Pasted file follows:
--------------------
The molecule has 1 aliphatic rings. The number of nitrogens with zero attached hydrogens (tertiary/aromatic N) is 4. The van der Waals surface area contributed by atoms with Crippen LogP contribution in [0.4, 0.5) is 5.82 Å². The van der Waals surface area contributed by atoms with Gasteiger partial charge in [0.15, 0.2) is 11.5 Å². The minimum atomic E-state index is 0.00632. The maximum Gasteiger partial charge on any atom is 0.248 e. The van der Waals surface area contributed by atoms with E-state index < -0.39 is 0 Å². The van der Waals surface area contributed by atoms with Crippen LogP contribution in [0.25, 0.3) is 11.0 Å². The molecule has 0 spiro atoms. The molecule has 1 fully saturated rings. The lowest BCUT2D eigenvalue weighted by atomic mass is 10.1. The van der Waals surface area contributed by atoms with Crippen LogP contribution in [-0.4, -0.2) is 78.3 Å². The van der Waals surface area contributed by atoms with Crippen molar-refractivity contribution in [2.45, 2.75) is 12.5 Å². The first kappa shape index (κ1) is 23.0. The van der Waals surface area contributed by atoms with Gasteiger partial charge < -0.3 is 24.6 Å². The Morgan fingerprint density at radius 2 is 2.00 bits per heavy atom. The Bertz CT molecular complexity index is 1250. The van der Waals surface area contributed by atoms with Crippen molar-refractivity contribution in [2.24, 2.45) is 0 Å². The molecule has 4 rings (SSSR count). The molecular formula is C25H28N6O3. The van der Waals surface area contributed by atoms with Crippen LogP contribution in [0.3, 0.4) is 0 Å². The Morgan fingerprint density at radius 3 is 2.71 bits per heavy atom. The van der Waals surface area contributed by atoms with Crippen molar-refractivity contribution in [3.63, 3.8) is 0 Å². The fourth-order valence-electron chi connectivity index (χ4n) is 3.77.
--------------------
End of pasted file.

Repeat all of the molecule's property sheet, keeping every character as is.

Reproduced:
The molecule has 1 aliphatic rings. The number of nitrogens with zero attached hydrogens (tertiary/aromatic N) is 4. The van der Waals surface area contributed by atoms with Crippen LogP contribution in [0.4, 0.5) is 5.82 Å². The van der Waals surface area contributed by atoms with Gasteiger partial charge in [0.15, 0.2) is 11.5 Å². The minimum atomic E-state index is 0.00632. The maximum Gasteiger partial charge on any atom is 0.248 e. The van der Waals surface area contributed by atoms with E-state index < -0.39 is 0 Å². The van der Waals surface area contributed by atoms with Crippen LogP contribution in [0.25, 0.3) is 11.0 Å². The molecule has 0 spiro atoms. The molecule has 1 fully saturated rings. The lowest BCUT2D eigenvalue weighted by atomic mass is 10.1. The van der Waals surface area contributed by atoms with Crippen LogP contribution in [-0.4, -0.2) is 78.3 Å². The van der Waals surface area contributed by atoms with Crippen molar-refractivity contribution in [2.45, 2.75) is 12.5 Å². The first kappa shape index (κ1) is 23.0. The van der Waals surface area contributed by atoms with Gasteiger partial charge < -0.3 is 24.6 Å². The Morgan fingerprint density at radius 2 is 2.00 bits per heavy atom. The Bertz CT molecular complexity index is 1250. The van der Waals surface area contributed by atoms with Crippen molar-refractivity contribution in [2.24, 2.45) is 0 Å². The molecule has 4 rings (SSSR count). The molecular formula is C25H28N6O3. The van der Waals surface area contributed by atoms with Crippen LogP contribution in [0.3, 0.4) is 0 Å². The Morgan fingerprint density at radius 3 is 2.71 bits per heavy atom. The van der Waals surface area contributed by atoms with Crippen molar-refractivity contribution in [3.63, 3.8) is 0 Å². The fourth-order valence-electron chi connectivity index (χ4n) is 3.77.